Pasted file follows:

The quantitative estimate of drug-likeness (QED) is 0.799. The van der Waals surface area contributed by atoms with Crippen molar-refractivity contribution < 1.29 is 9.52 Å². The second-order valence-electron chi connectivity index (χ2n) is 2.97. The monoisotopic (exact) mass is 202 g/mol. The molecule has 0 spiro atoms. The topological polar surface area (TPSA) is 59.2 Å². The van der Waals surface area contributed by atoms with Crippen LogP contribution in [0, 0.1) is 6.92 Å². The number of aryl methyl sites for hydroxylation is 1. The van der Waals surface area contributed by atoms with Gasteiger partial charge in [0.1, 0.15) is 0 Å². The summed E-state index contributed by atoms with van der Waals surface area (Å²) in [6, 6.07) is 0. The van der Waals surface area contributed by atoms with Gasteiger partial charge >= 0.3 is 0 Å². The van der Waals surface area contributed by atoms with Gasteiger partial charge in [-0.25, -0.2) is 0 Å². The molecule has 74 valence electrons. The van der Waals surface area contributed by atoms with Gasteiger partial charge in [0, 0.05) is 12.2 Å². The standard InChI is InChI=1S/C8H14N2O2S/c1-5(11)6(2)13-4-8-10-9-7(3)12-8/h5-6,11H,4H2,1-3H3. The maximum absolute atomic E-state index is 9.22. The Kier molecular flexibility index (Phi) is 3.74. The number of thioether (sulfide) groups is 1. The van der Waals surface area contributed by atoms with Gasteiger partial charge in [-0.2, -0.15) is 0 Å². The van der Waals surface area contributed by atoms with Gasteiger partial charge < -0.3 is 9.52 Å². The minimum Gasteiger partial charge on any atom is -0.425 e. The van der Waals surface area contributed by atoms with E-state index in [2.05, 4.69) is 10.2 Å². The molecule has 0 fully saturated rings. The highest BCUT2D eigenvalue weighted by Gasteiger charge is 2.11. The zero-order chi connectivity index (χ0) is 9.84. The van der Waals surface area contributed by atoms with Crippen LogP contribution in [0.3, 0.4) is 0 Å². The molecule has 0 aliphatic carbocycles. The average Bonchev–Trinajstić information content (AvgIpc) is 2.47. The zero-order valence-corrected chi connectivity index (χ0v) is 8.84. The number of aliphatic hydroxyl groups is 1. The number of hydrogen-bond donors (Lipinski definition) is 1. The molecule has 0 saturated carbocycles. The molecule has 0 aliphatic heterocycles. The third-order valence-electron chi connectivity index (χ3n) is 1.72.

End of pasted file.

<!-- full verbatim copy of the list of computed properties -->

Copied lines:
The quantitative estimate of drug-likeness (QED) is 0.799. The van der Waals surface area contributed by atoms with Crippen molar-refractivity contribution < 1.29 is 9.52 Å². The second-order valence-electron chi connectivity index (χ2n) is 2.97. The monoisotopic (exact) mass is 202 g/mol. The molecule has 0 spiro atoms. The topological polar surface area (TPSA) is 59.2 Å². The van der Waals surface area contributed by atoms with Crippen LogP contribution in [0, 0.1) is 6.92 Å². The number of aryl methyl sites for hydroxylation is 1. The van der Waals surface area contributed by atoms with Gasteiger partial charge in [0.1, 0.15) is 0 Å². The summed E-state index contributed by atoms with van der Waals surface area (Å²) in [6, 6.07) is 0. The van der Waals surface area contributed by atoms with Gasteiger partial charge >= 0.3 is 0 Å². The van der Waals surface area contributed by atoms with Gasteiger partial charge in [-0.25, -0.2) is 0 Å². The molecule has 74 valence electrons. The van der Waals surface area contributed by atoms with Gasteiger partial charge in [0, 0.05) is 12.2 Å². The standard InChI is InChI=1S/C8H14N2O2S/c1-5(11)6(2)13-4-8-10-9-7(3)12-8/h5-6,11H,4H2,1-3H3. The maximum absolute atomic E-state index is 9.22. The Kier molecular flexibility index (Phi) is 3.74. The number of thioether (sulfide) groups is 1. The van der Waals surface area contributed by atoms with Gasteiger partial charge in [-0.2, -0.15) is 0 Å². The van der Waals surface area contributed by atoms with Gasteiger partial charge < -0.3 is 9.52 Å². The minimum Gasteiger partial charge on any atom is -0.425 e. The van der Waals surface area contributed by atoms with E-state index in [2.05, 4.69) is 10.2 Å². The molecule has 0 fully saturated rings. The highest BCUT2D eigenvalue weighted by Gasteiger charge is 2.11. The zero-order chi connectivity index (χ0) is 9.84. The van der Waals surface area contributed by atoms with Crippen LogP contribution in [0.3, 0.4) is 0 Å². The molecule has 0 aliphatic carbocycles. The average Bonchev–Trinajstić information content (AvgIpc) is 2.47. The zero-order valence-corrected chi connectivity index (χ0v) is 8.84. The number of aliphatic hydroxyl groups is 1. The number of hydrogen-bond donors (Lipinski definition) is 1. The molecule has 0 saturated carbocycles. The molecule has 0 aliphatic heterocycles. The third-order valence-electron chi connectivity index (χ3n) is 1.72.